observed that it is probable that they identified the accused from the
photograph published in the newspaper. The High Court rejected the
evidence of Ramesh Gadhave, PW-5, the paanwala, on the ground that a
paanwala attending to various customers on a day could not be in a position
to identify the accused who had gone with a child some eight months ago.
As regards the entries of the Telephone Department showing the calls made
to the father, opening of bank account and deposit of money in the bank
account, in the opinion of the High Court, though creates suspicion but
that cannot form the basis of conviction and the suspicious circumstances
become insignificant once testimony of both the teachers becomes doubtful.
Accordingly, the High Court acquitted the accused.
As stated earlier, aggrieved by the aforesaid order, the State of
Maharashtra has preferred the special leave petition and while issuing
notice, this Court, by order dated 9th of September, 2005 stayed the
operation of the impugned order of acquittal rendered by the High Court.
Thereafter, this Court granted leave against the impugned order on 3rd of
January, 2008 and directed for continuance of the interim order passed
earlier till the disposal of the appeal. The result thereof is that the
judgment and order of conviction is operating against the accused.
Evidence of Anjali Walimbe, PW-4 and Swati Joshi, PW-9, the two
teachers working in the M.E.S. High School are of vital importance. Their
evidence has been accepted by the trial court but has been rejected by the
High Court, hence, we consider it expedient to consider their evidence in
little detail. Anjali Walimbe, PW-4 has stated in her evidence that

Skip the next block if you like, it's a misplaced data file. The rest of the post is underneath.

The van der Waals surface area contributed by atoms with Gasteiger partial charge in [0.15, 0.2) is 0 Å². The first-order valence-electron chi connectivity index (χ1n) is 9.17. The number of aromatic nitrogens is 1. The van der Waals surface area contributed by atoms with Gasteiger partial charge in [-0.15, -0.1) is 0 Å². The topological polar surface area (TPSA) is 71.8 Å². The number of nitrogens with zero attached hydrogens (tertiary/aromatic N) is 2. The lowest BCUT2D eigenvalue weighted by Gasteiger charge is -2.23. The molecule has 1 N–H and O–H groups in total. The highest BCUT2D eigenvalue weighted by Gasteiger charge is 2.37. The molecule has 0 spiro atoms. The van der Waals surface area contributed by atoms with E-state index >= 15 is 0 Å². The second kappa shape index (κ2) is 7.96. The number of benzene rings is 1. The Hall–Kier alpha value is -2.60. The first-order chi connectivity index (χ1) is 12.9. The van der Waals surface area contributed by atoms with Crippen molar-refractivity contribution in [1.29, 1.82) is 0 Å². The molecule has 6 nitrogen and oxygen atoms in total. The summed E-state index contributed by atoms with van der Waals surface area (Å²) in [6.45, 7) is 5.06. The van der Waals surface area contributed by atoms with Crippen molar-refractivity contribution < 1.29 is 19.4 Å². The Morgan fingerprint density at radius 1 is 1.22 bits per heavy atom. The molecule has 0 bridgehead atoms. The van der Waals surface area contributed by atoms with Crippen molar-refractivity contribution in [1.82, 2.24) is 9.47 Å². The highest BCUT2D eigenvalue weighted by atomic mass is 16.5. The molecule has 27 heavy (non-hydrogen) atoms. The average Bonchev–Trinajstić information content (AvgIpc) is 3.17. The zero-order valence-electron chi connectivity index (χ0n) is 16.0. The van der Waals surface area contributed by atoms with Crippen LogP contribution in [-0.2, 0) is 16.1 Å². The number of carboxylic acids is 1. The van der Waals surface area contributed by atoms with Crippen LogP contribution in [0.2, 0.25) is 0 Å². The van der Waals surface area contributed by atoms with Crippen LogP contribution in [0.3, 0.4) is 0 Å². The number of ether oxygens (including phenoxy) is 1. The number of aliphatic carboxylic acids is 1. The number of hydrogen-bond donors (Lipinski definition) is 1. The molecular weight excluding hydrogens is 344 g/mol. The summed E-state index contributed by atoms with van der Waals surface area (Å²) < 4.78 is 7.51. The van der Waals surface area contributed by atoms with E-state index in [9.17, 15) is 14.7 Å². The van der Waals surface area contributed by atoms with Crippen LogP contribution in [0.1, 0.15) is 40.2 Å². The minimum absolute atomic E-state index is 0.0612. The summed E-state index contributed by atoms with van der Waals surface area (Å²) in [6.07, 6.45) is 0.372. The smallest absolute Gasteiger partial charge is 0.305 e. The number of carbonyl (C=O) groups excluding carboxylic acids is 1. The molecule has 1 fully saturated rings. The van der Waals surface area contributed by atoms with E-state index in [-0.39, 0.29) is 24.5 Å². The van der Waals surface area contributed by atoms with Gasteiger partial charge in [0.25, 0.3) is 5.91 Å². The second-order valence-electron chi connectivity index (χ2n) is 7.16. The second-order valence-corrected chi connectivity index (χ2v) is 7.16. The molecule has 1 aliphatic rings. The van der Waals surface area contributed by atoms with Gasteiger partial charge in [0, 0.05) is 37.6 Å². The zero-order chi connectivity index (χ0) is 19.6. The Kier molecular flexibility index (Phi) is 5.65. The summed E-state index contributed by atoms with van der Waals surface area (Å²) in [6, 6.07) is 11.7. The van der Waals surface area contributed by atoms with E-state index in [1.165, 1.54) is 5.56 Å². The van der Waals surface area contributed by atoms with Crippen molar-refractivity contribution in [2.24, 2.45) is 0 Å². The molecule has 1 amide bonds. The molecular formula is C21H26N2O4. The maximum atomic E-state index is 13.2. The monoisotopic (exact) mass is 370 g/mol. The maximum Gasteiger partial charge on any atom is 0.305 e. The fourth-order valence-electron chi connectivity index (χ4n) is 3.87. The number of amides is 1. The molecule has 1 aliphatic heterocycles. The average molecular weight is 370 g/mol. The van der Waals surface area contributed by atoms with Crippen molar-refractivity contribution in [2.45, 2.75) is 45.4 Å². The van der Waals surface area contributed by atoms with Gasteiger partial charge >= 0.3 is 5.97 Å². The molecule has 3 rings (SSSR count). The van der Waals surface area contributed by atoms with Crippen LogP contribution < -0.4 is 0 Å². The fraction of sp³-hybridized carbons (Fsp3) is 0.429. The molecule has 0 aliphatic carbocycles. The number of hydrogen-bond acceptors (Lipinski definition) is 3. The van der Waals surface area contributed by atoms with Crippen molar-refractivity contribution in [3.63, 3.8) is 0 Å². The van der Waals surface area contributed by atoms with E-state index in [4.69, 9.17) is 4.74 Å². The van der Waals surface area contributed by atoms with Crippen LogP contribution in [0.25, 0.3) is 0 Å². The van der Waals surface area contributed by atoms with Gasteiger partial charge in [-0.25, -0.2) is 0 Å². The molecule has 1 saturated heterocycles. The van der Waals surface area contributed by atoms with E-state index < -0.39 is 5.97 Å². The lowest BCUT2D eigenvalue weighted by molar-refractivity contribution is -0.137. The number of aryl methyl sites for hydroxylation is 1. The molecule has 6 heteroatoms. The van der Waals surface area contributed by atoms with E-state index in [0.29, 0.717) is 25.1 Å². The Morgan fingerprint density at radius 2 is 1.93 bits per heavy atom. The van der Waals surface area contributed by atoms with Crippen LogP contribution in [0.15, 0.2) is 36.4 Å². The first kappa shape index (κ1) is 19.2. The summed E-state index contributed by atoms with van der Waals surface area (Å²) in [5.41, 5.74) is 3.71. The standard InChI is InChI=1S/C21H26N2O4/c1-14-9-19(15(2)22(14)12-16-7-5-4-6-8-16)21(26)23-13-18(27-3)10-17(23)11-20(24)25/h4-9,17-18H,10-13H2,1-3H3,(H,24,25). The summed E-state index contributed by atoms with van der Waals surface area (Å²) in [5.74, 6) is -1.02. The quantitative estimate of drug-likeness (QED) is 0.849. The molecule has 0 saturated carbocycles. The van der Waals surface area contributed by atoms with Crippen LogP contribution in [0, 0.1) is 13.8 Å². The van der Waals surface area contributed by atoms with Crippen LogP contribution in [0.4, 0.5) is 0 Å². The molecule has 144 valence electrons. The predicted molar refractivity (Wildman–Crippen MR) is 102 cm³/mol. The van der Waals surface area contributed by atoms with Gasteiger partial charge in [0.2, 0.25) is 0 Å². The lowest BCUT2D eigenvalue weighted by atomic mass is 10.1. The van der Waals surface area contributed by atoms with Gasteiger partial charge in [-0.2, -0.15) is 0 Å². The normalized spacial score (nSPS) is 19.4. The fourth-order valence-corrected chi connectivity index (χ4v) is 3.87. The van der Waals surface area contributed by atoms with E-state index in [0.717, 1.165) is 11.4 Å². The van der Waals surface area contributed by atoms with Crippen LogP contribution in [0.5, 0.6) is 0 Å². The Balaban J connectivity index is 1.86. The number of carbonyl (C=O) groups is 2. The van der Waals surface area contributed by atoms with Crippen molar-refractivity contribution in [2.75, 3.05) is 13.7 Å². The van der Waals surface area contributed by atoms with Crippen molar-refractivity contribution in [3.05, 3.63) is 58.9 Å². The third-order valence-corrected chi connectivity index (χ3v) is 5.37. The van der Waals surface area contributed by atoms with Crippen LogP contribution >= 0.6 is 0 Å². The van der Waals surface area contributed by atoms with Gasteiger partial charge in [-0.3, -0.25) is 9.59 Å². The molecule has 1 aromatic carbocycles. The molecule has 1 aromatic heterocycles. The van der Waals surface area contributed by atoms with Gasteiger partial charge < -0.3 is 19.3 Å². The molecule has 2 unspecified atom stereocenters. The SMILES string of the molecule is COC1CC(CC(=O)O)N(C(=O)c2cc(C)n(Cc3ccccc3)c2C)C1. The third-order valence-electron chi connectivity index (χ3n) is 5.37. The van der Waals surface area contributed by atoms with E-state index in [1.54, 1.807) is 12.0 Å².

Sanket, aged about three years was studying in Mini K.G. Class of which she
was the class teacher. She has further deposed in her evidence that Sanket
had come to the school on the fateful day and when nobody turned up to take
him back till noon, she brought the child in the verandah of the school.
According to her evidence, at 12.30 P.M. the accused came in the school,
called Sanket; whereupon he ran towards the accused. On enquiry, according
to this witness, Sanket told her that he knew the accused and in this way
Sanket went along with him. She has also stated the manner in which she
identified the accused in the test identification parade held by Jyostna
Vidhasagar Hirmukhe, Tahsildar, PW-27, on 16th of September, 2000. In the
cross-examination she had admitted that after accused was arrested, his
photograph was published in the newspaper and on the same day the test
identification parade was held. Similarly, Swati Joshi, PW-9 had deposed
about the manner in which Sanket was taken by the accused. She also
testified about the identification of the accused in the test
identification parade held on 16th of September, 2000. In the cross-
examination she denied the suggestion that she had identified the accused
at the instance of the police. As observed earlier, the High Court has